Increasingly, I found that my time available for hobbies and charity work reduced. I resigned from a charity trustee role that was important to me. I abandoned my fitness plan – Dr Haggett slowly morphed into Dr Blobby, because there was always something to grade, or something to write that was overdue. There was always ‘that email’, or a reference request, or the book review that I’d promised ages ago. The research and publication targets loomed large, and the idea that our research should resonate more effectively in the real world emerged as the ‘Impact and Public Engagement’ agenda. This was something that I loved and instinctively connected with but felt other obligations at work left me with little time to engage effectively with the world outside university. Administration systems that were implemented to make life simpler, in fact made life more complicated. At the same time, professional support services contracted. Students appeared to be struggling with increasingly serious mental health problems, and the pastoral role that I loved became emotionally demanding. Understandably, the EU Referendum and two general elections generated a tense political atmosphere, which I found hard to endure. I was uncomfortable with the discourse of the ‘expert’ – the outpourings of opinion, which increasingly prioritised intellectual knowledge over the experiences of ordinary people – an approach which, to me, seemed destined to divide opinions further. During this period, my elderly, divorced parents fell ill. My Mother sustained a frontal lobe brain injury from a fall. She died eighteen months later in considerable distress. Our house fell down (more on that in future posts) and my 85-year-old Father contracted sepsis. I drank a lot of wine. My waistline expanded further, and my hair went completely grey. (Thankfully, like Rita, I possessed the skills to dye my own hair.)
I began to feel disconnected with the ‘life of the mind’. Although I had developed a formidable set of skills, the work began to feel abstruse and obscure. My intellectual intelligence was in danger of damaging my emotional intelligence and my creative ability. As John Stuart Mill once said of his own mental crisis, I felt stranded, ‘with a well-equipped ship and rudder, but no sail – without any real desire for the ends which I had been so carefully fitted out to work for’.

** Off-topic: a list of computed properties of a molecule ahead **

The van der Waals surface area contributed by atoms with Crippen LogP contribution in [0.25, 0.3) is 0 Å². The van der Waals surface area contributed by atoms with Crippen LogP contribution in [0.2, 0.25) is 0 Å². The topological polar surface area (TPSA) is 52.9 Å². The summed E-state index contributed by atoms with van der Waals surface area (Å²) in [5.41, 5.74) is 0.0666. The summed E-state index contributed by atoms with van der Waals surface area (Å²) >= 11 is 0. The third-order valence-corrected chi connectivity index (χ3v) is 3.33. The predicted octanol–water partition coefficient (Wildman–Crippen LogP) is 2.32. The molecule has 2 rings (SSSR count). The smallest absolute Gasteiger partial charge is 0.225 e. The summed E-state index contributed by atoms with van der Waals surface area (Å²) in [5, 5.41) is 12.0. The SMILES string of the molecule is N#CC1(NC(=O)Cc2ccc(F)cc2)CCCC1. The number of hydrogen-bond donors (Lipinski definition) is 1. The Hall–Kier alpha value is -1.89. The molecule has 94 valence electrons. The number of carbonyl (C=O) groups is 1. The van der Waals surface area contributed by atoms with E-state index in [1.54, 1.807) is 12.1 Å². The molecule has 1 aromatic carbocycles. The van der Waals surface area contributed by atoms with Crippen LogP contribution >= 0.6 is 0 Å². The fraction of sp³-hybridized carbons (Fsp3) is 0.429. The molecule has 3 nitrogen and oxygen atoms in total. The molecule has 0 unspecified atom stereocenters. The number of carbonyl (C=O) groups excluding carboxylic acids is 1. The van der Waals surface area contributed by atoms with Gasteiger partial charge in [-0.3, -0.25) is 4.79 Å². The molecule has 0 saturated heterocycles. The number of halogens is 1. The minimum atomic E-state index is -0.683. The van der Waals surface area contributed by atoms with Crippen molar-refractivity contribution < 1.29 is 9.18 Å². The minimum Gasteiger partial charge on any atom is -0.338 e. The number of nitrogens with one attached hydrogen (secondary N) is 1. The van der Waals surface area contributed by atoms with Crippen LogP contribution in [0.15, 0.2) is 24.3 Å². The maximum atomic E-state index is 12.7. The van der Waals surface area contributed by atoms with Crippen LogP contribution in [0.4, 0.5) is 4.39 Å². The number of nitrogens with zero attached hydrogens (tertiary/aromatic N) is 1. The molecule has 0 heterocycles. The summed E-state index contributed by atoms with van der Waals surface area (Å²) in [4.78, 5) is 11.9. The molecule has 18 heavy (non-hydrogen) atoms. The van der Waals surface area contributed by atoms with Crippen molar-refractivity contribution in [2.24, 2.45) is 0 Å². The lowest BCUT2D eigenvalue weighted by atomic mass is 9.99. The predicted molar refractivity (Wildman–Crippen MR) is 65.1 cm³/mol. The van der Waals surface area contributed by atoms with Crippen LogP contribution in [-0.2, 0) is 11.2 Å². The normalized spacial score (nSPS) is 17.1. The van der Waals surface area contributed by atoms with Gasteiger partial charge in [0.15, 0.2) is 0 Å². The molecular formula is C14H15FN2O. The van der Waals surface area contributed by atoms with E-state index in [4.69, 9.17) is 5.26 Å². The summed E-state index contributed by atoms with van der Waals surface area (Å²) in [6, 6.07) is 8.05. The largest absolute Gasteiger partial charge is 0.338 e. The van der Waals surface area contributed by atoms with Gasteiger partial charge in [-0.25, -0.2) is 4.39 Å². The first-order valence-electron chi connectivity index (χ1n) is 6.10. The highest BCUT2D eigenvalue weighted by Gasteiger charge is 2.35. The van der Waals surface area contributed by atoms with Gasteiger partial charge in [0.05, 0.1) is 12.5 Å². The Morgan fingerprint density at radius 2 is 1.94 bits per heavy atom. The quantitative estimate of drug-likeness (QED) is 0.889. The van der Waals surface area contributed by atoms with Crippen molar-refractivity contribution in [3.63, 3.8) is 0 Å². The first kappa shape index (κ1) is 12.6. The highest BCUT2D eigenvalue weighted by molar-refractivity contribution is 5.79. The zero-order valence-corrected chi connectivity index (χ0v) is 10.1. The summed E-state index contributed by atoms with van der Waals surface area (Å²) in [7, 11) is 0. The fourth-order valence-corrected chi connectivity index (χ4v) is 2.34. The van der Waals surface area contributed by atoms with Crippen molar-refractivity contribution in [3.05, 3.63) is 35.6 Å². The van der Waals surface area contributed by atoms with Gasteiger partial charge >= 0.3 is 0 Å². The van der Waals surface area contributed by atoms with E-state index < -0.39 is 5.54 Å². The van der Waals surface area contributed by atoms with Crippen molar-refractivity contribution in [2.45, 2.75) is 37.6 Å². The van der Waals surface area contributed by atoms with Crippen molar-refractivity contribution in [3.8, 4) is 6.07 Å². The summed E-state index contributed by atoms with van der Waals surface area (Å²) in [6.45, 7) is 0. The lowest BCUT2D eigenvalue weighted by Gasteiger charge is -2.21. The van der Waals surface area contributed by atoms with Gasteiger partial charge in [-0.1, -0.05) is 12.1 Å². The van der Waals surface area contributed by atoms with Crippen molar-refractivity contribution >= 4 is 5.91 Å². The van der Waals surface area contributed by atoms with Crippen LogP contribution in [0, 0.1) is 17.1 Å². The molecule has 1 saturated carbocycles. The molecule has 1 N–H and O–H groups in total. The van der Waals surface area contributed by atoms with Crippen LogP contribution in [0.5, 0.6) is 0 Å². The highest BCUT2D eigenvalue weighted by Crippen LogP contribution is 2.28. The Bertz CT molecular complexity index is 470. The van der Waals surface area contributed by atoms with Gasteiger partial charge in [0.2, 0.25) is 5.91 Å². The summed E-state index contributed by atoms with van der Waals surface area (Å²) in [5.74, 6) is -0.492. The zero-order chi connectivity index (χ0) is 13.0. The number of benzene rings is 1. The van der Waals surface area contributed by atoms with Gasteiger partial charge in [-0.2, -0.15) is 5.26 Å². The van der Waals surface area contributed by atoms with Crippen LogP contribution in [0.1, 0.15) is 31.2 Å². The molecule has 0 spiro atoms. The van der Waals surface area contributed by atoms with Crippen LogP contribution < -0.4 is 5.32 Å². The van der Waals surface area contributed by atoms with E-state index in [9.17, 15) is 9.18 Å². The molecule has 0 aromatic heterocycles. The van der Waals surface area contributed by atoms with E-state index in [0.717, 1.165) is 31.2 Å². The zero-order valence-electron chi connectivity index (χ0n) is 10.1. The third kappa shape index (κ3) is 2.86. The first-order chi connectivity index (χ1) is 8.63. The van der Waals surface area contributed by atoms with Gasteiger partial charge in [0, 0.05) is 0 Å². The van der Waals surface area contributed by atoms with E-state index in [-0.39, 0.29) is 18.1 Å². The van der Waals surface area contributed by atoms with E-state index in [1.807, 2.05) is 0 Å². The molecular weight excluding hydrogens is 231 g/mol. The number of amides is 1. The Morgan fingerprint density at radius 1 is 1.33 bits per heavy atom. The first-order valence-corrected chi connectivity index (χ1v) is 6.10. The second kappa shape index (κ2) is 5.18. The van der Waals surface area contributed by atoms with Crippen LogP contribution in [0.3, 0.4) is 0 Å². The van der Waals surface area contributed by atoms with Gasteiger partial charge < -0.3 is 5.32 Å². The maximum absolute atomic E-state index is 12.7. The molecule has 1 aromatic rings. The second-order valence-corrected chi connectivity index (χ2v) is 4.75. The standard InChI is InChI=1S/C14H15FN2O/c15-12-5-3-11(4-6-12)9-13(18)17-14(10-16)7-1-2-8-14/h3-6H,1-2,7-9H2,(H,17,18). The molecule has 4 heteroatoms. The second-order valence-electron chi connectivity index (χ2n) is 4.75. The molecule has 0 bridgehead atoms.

My community work, which aimed to improve the psychological and physical health of older men in the local area, kept me grounded. I came home from our group sessions every week feeling nourished and rewarded. I began to realise that I had learned as much, if not more, from those I encountered outside the ivory tower – from those passionate people in the third sector with whom I’d collaborated; from those with the lived experience of mental illness who had so generously donated their time to my projects; from the participants who had contributed to my oral history projects; from my Mother’s elderly friends and health workers who were so kind during her illness – and from my Husband, my friends and my children. I began to wonder if Frank had been right to warn Rita that, in order to become an intellectual, she might have to suppress, or even abandon, her uniqueness. She would have to change. I had certainly changed and abandoned some of my uniqueness. My old life was less learned, but more honest. I had cultivated ‘knowledge’; however, my wisdom had come from elsewhere.
One morning in July, I got up feeling exhausted, to make the 120-mile journey to visit my Father in hospital. I realised that my soul was quietly asking me to change my life. I knew that morning that I needed to leave academia to prioritise my own wellbeing and to work in a field that harmonised with not only my skills, but my values too. There is much that I will miss about university and remain associated in an honorary capacity. I will continue with freelance research and publishing but look forward to developing my community work on wellbeing. I shall be expanding on some of these issues in future blogs and will also be documenting my journey into alternative work. The blogs will be infused with humour, as I bring back some of that ‘uniqueness’. Laughter has been my medicine through this memorable journey.
Does my experience resonate with anyone? Do you find yourself well-equipped for a role that you don’t feel ‘fits’ you very well? I’d be pleased to hear from you!